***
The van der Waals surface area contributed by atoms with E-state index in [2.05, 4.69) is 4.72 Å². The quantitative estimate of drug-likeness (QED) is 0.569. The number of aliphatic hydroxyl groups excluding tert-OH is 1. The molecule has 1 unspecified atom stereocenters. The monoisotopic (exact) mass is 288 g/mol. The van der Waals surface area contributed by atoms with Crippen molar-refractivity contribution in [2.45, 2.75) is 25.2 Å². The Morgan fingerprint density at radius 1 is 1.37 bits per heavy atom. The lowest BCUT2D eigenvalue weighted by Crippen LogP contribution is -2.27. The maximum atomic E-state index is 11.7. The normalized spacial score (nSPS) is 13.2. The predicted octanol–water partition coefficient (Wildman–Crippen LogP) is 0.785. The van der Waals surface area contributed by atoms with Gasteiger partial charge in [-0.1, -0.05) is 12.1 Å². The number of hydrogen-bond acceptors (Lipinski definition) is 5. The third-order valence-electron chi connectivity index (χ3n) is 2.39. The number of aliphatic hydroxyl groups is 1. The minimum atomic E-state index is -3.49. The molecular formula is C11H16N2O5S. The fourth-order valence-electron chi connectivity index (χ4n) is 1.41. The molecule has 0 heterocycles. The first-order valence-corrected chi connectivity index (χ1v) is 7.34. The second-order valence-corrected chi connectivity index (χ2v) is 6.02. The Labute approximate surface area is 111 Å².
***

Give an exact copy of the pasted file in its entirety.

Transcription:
The van der Waals surface area contributed by atoms with E-state index in [2.05, 4.69) is 4.72 Å². The quantitative estimate of drug-likeness (QED) is 0.569. The number of aliphatic hydroxyl groups excluding tert-OH is 1. The molecule has 1 unspecified atom stereocenters. The monoisotopic (exact) mass is 288 g/mol. The van der Waals surface area contributed by atoms with Crippen molar-refractivity contribution in [2.45, 2.75) is 25.2 Å². The Morgan fingerprint density at radius 1 is 1.37 bits per heavy atom. The lowest BCUT2D eigenvalue weighted by Crippen LogP contribution is -2.27. The maximum atomic E-state index is 11.7. The normalized spacial score (nSPS) is 13.2. The predicted octanol–water partition coefficient (Wildman–Crippen LogP) is 0.785. The van der Waals surface area contributed by atoms with Gasteiger partial charge in [-0.1, -0.05) is 12.1 Å². The number of hydrogen-bond acceptors (Lipinski definition) is 5. The third-order valence-electron chi connectivity index (χ3n) is 2.39. The number of aliphatic hydroxyl groups is 1. The minimum atomic E-state index is -3.49. The molecular formula is C11H16N2O5S. The fourth-order valence-electron chi connectivity index (χ4n) is 1.41. The molecule has 0 heterocycles. The first-order valence-corrected chi connectivity index (χ1v) is 7.34. The second-order valence-corrected chi connectivity index (χ2v) is 6.02. The Labute approximate surface area is 111 Å².